SANTA ROSA, Calif. (KGO) -- The neighborhood near Mount Hood in Santa Rosa is a quiet area where you can usually hear birds singing in the distance.
But lately, you can also hear a different kind of singing - rap music.
The sound is coming from two Santa Rosa Accelerated Charter School fifth graders who placed in the top 10 of a national rap contest run by Flocabulary, a company based in New York that creates educational hip-hop songs.
Contestants had to write the verse to a rap song based on a historical figure then record themselves performing it.
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Both Kamal Fisher and Isabella Vasquez finished in the top 10 of the Black History Month contest.
Kamal focused on Vivien Thomas, a Black man who worked developed a procedure to treat cyanotic heart disease (formerly known as blue baby syndrome).
"He is barely mentioned and I wanted to give him the recognition for the hero that he is," said Kamal, who enjoys rap because he gets to rhyme words and put them to music.
In his song's chorus, Kamal focuses on Thomas' quest for a college education during the Great Depression and the challenges he faced as a Black man in the segregated South.
"He was a black man who enjoyed education.
He was praised for his great skill and obligation.
Whizzing through his classes, especially anatomy."
Kamal was chosen as a finalist in the competition out of 450 entries, but the bigger surprise was that his classmate Isabella not only finished in the top 10 but also won the contest in the primary grade division.
"I was happy and a little bit surprised because I didn't really think I would win," said Isabella, who felt intimidated by the quality of previous entries.
Isabella highlighted the life of Sojourner Truth in her rap son.
Truth was born into slavery but escaped. She sued her former enslaver for selling her son and in 1928, became the first Black woman to win a court case against a white man.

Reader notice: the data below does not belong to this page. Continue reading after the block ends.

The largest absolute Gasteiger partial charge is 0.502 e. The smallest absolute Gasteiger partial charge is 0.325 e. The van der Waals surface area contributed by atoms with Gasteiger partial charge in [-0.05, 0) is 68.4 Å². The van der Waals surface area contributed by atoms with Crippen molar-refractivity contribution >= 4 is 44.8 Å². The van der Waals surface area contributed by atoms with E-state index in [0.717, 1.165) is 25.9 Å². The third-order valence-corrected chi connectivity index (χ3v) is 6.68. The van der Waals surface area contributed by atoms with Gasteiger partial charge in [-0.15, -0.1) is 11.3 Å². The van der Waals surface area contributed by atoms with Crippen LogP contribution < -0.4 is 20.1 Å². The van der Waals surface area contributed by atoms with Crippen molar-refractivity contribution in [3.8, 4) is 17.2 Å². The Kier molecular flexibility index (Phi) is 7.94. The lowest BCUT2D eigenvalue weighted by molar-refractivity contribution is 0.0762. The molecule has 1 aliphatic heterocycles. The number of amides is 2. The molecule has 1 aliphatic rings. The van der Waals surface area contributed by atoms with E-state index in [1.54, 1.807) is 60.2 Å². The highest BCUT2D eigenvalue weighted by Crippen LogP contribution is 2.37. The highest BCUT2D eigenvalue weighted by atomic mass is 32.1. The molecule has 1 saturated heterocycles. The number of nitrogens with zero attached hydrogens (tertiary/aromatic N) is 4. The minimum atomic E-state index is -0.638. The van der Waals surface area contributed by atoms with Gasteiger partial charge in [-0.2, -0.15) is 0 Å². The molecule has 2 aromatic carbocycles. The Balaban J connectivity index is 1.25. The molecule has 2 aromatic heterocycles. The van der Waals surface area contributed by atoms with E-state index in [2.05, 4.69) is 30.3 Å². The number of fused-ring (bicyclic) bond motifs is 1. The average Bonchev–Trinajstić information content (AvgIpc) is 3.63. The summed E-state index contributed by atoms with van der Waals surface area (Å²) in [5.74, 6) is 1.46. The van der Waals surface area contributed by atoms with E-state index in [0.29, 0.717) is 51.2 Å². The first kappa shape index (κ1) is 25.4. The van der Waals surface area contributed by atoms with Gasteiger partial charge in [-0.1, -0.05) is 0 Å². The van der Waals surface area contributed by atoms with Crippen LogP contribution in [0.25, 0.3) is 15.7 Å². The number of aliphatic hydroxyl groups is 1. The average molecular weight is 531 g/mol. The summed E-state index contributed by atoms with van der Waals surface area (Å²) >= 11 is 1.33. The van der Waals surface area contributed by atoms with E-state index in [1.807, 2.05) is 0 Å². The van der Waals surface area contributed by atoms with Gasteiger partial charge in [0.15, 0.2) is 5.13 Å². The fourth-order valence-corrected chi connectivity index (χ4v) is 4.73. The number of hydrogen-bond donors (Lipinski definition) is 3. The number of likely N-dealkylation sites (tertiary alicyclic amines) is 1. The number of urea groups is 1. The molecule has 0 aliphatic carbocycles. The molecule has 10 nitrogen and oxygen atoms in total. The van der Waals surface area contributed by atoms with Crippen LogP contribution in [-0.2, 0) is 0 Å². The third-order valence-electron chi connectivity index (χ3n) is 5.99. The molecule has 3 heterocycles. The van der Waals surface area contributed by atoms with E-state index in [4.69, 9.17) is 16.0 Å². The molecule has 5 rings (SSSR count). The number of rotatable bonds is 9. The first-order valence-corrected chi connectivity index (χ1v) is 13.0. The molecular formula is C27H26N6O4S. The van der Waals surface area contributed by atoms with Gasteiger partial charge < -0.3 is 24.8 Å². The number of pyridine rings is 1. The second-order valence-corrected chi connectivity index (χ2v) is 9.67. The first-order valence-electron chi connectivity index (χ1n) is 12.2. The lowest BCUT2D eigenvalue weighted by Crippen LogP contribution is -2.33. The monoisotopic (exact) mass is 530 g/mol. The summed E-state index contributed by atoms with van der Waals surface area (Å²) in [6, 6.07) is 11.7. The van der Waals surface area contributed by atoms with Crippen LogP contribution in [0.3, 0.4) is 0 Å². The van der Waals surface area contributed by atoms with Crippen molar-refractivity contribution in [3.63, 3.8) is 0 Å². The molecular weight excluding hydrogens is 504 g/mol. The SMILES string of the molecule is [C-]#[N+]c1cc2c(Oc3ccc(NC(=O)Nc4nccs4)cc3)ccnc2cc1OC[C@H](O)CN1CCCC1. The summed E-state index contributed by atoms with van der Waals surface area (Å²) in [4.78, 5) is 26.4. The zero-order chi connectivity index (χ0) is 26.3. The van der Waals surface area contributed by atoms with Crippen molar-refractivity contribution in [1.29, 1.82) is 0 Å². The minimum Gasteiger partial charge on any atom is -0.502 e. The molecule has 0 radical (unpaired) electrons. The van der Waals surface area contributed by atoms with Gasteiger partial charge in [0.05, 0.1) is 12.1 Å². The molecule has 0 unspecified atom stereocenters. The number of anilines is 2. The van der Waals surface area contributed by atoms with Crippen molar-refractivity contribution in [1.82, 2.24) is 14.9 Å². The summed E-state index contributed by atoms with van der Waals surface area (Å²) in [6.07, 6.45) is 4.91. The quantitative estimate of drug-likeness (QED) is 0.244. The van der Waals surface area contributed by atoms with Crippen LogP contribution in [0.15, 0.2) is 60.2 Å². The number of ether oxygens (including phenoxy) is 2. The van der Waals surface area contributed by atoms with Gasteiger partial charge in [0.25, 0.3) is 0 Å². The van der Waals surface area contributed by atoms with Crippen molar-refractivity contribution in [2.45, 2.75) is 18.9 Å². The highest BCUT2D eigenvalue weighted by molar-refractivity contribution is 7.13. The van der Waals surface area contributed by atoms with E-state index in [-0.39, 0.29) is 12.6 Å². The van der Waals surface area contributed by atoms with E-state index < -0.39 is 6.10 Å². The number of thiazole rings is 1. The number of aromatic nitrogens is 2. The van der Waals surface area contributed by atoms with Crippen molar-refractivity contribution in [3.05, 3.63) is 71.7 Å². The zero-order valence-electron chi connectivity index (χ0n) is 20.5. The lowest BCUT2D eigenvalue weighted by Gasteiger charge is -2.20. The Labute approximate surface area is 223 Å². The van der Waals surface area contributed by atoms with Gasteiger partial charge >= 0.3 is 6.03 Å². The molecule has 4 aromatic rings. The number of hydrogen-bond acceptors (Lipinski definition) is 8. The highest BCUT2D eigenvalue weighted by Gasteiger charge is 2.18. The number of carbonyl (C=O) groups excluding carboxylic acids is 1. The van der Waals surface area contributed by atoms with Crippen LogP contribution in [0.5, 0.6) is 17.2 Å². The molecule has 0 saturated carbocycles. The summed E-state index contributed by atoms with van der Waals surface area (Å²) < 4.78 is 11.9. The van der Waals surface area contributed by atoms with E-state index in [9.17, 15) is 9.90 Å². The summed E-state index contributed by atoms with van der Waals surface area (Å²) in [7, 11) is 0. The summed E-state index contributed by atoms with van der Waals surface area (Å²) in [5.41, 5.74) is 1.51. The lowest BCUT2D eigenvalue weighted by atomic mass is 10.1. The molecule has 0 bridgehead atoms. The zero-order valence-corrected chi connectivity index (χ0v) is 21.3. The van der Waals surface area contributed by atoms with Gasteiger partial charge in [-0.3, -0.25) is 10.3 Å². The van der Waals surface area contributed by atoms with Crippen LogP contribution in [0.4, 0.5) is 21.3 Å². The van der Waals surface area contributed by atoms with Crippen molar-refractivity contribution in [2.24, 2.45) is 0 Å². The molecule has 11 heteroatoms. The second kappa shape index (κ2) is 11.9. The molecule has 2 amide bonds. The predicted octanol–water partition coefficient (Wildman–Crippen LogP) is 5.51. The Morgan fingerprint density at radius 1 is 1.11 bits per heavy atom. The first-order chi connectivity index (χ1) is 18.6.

Isabella called her a freedom fighter.
"Have you ever heard of Sojourner Truth.
She was a freedom fighter from her youth.
Courage, compassion and a moral compass.
Sojourner Truth was a fighter for justice."
"We loved her hook. We loved her energy," said Mike Judd, senior curriculum manager at Flocabulary.
"What was really fascinating about Isabella's entry, the hook changed throughout her submission. So at first it had some adjectives about Sojourner Truth then she'd have a little bit of a verse and the adjectives would change to reflect what she said in the verse," added Judd.
Their teacher, Leslie Loopstra, believes that rap music can be an effective learning tool. She encouraged her students to participate but didn't expect them to have so much success.
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"I've had their songs stuck in my head since I first heard it and I think they are powerful," said Loopstra.
Like previous winners, Isabella's song will be recorded by a professional rapper for Flocabulary. And then made into an animated video that will also feature her.
The Bay Area also had a winner in Flocabulary's Hispanic Heritage Month contest.
Milpitas 6th grader Hariharan Srikanth won the secondary grade competition for a rap on the Mexican Revolution.
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